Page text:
The mask is then removed and sample 13 is washed with IPA and allowed to air dry. The washing with IPA should be done by gently spraying sample 13 near the top on the copper pads and allowing the IPA to wash down over the deposition. If a loose phosphor "wash line" should appear on the deposit, it may be removed by directing a very gentle stream of IPA at the line. If the stream is too hard, it may remove phosphor 10 on the ITO 11. Air drying should be done in a vertical position to avoid unwanted particulates, and should be done in a clean room, if possible. Additionally, excess phosphor 10 may be removed with a lint-free wipe. Only the display area should have phosphor 10 on it. Thus, the back side of sample 13 should be cleaned. The clean sample 13 is then air baked at 110° C. for 1 hour to remove additional water.
Referring next to FIGS. 2 and 4, sample 13 with the deposited phosphor 10 is then mounted between two optical flats 20, 21. Optionally, some other type of member may take the place of optical flat 21 in order to supply a force to the underside of substrate 12. Optical flats 20, 21 may be prepared by cleaning with methanol and then air dried and/or blown with dry nitrogen.
The pressing parts should be stacked in the following arrangement (from bottom to top): bottom metal standoff, lint-free wipe, optical flat 21, sample 13 (face-up), optical flat 20 (directly aligned over optical flat 21), lint-free wipe, top metal standoff, ballbearing.
The stacked portions shown in FIG. 2 are then loaded into mechanical press 22, and a high pressure force is then applied by press 22 to compress optical flats 20, 21 towards each other (step 42). Press 22 may be a Carver Model-C 12 Ton Laboratory Press (shown in FIG. 7). However, any uniaxial press that can supply the required force may be used. These presses are available from most lab supply retailers (Cole-Parmer, Baxter, SpectraTech, Harrick, etc.). Optical flats 20, 21 may each be a disk (usually quartz or Zerodur but can be of other materials) that has been polished so that its surface roughness is less than approximately 150 nm. Such optical flats are available from numerous commercial optics suppliers including Edmund Scientific, Oriel, etc. Essentially, press 22 is simply a modified hydraulic jack.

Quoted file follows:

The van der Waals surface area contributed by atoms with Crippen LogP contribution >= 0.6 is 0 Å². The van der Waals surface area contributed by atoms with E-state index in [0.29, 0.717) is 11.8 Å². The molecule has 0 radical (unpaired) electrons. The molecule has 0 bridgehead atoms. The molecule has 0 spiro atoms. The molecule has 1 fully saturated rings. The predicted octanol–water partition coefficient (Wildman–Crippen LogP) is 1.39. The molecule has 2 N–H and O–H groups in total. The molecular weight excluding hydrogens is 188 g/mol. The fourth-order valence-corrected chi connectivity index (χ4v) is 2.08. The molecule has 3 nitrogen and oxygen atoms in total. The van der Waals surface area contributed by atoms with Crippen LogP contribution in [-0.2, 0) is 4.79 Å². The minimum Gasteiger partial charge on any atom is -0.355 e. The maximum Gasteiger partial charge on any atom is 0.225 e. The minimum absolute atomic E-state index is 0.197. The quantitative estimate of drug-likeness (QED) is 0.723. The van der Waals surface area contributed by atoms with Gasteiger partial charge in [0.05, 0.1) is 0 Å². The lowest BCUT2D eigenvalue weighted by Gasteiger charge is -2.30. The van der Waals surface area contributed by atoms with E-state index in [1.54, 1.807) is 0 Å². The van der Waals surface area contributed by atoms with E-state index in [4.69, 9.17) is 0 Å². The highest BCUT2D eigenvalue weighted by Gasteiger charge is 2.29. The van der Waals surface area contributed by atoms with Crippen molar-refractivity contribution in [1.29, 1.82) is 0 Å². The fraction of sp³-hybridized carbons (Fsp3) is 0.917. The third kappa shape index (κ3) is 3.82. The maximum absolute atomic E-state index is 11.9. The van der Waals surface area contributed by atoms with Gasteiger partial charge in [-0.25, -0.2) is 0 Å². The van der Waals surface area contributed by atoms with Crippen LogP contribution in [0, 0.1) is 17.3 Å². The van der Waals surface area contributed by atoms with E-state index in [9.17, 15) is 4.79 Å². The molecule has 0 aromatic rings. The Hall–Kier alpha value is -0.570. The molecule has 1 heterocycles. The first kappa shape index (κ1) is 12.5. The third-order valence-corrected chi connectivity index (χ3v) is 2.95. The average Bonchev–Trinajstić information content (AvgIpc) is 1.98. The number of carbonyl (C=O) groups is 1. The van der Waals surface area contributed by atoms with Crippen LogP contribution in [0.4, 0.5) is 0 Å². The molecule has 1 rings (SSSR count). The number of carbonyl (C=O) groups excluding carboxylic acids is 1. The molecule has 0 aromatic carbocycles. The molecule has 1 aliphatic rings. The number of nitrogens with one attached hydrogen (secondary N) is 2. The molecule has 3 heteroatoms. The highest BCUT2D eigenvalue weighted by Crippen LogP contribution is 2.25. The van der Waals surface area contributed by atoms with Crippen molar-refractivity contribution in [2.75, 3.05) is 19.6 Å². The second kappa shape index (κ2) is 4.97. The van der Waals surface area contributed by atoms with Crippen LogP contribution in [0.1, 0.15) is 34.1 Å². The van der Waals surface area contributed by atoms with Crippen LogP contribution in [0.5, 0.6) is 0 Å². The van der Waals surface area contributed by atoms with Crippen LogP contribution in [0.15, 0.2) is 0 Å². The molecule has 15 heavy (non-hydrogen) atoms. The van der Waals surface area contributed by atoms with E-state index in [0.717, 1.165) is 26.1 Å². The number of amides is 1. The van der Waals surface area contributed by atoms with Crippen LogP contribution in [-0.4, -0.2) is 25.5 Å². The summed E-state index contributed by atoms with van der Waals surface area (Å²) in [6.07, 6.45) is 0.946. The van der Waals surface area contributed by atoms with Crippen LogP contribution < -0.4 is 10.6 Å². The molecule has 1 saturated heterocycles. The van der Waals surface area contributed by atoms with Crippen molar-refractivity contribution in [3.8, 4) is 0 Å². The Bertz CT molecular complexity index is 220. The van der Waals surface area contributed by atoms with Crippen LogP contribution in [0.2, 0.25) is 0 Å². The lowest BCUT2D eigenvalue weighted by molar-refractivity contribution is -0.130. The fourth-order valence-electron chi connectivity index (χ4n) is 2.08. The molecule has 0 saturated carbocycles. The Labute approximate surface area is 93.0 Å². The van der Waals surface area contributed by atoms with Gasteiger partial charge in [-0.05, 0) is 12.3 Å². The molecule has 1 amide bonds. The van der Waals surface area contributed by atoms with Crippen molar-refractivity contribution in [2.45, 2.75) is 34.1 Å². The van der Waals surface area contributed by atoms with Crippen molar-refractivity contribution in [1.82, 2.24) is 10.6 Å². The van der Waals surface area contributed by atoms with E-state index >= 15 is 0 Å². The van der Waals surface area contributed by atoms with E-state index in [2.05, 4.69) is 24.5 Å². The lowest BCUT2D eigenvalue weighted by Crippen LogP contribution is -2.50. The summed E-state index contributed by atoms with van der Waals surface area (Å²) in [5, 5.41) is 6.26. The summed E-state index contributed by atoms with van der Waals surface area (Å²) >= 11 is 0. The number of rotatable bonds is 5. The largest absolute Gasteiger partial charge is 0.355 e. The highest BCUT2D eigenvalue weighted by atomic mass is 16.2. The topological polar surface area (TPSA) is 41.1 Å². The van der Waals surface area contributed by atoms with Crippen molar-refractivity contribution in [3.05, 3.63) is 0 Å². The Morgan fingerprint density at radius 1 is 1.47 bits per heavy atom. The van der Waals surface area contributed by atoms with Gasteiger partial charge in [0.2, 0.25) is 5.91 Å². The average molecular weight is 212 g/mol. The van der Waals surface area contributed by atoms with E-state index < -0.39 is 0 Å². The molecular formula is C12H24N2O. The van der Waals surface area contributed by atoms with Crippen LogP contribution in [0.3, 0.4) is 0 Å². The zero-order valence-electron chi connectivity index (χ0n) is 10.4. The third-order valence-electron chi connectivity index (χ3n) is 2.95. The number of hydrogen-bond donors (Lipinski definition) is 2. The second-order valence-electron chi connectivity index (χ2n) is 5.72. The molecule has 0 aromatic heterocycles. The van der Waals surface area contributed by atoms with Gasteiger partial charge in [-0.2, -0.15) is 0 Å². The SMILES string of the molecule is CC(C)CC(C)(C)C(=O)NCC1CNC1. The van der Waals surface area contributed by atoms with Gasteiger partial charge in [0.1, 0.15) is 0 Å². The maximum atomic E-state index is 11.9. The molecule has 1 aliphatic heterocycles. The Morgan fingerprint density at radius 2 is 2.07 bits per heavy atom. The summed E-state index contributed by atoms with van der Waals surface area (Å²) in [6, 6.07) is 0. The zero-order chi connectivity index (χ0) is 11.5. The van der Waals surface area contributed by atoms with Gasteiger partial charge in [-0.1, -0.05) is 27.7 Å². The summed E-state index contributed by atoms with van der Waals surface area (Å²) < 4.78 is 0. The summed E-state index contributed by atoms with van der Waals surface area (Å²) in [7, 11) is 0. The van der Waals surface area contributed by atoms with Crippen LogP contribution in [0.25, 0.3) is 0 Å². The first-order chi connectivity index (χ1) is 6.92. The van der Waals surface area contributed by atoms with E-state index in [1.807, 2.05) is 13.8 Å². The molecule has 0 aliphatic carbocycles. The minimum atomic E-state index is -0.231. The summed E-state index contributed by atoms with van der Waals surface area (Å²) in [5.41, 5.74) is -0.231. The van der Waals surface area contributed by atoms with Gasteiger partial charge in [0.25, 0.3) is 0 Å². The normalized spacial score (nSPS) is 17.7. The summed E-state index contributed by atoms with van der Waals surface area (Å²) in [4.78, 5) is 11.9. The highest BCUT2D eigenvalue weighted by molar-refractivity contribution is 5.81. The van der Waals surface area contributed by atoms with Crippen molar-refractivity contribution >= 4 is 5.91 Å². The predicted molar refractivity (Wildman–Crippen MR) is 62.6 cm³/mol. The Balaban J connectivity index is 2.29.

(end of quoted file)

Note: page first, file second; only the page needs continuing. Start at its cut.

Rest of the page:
In a preferred embodiment, the applied force may be between 500 and 5,000 psi (pounds per square inch), though other force magnitudes may be used as desired. Thereafter, sample 13 and optical flats 20, 21 are removed from mechanical press 22. Optical flat 20 is preferably removed vertically from phosphor 10. This is preferably done by holding the back of flat 20 as a lever point and lifting the front up and away. A horizontal motion should be avoided in removing optical flat 20 since it may wipe off some of phosphor 10. If there is phosphor "lift-off" onto optical flat 20, sample 13 may be recleaned and redeposited with phosphor 10 and the planarization (step 42) repeated.
Next, optical flats 20, 21 may be cleaned for the optional next planarization described below.